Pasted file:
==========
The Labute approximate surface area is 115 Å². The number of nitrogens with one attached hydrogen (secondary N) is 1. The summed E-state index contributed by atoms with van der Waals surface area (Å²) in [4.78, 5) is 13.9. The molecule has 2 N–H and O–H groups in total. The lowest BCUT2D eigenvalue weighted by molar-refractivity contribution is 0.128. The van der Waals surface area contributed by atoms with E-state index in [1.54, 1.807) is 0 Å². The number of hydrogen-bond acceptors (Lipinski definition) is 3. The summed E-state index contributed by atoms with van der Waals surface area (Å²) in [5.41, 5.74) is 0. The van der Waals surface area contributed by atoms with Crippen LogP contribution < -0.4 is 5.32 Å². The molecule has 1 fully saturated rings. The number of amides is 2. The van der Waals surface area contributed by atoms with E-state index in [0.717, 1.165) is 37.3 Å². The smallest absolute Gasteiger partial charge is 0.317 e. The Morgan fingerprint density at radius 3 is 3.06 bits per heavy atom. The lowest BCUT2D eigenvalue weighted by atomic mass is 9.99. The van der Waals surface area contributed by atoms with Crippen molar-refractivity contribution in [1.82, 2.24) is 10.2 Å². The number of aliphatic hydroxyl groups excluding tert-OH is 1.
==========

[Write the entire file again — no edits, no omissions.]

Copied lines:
The Labute approximate surface area is 115 Å². The number of nitrogens with one attached hydrogen (secondary N) is 1. The summed E-state index contributed by atoms with van der Waals surface area (Å²) in [4.78, 5) is 13.9. The molecule has 2 N–H and O–H groups in total. The lowest BCUT2D eigenvalue weighted by molar-refractivity contribution is 0.128. The van der Waals surface area contributed by atoms with E-state index in [1.54, 1.807) is 0 Å². The number of hydrogen-bond acceptors (Lipinski definition) is 3. The summed E-state index contributed by atoms with van der Waals surface area (Å²) in [5.41, 5.74) is 0. The van der Waals surface area contributed by atoms with Crippen LogP contribution < -0.4 is 5.32 Å². The molecule has 1 fully saturated rings. The number of amides is 2. The van der Waals surface area contributed by atoms with E-state index in [0.717, 1.165) is 37.3 Å². The smallest absolute Gasteiger partial charge is 0.317 e. The Morgan fingerprint density at radius 3 is 3.06 bits per heavy atom. The lowest BCUT2D eigenvalue weighted by atomic mass is 9.99. The van der Waals surface area contributed by atoms with Crippen molar-refractivity contribution in [1.82, 2.24) is 10.2 Å². The number of aliphatic hydroxyl groups excluding tert-OH is 1.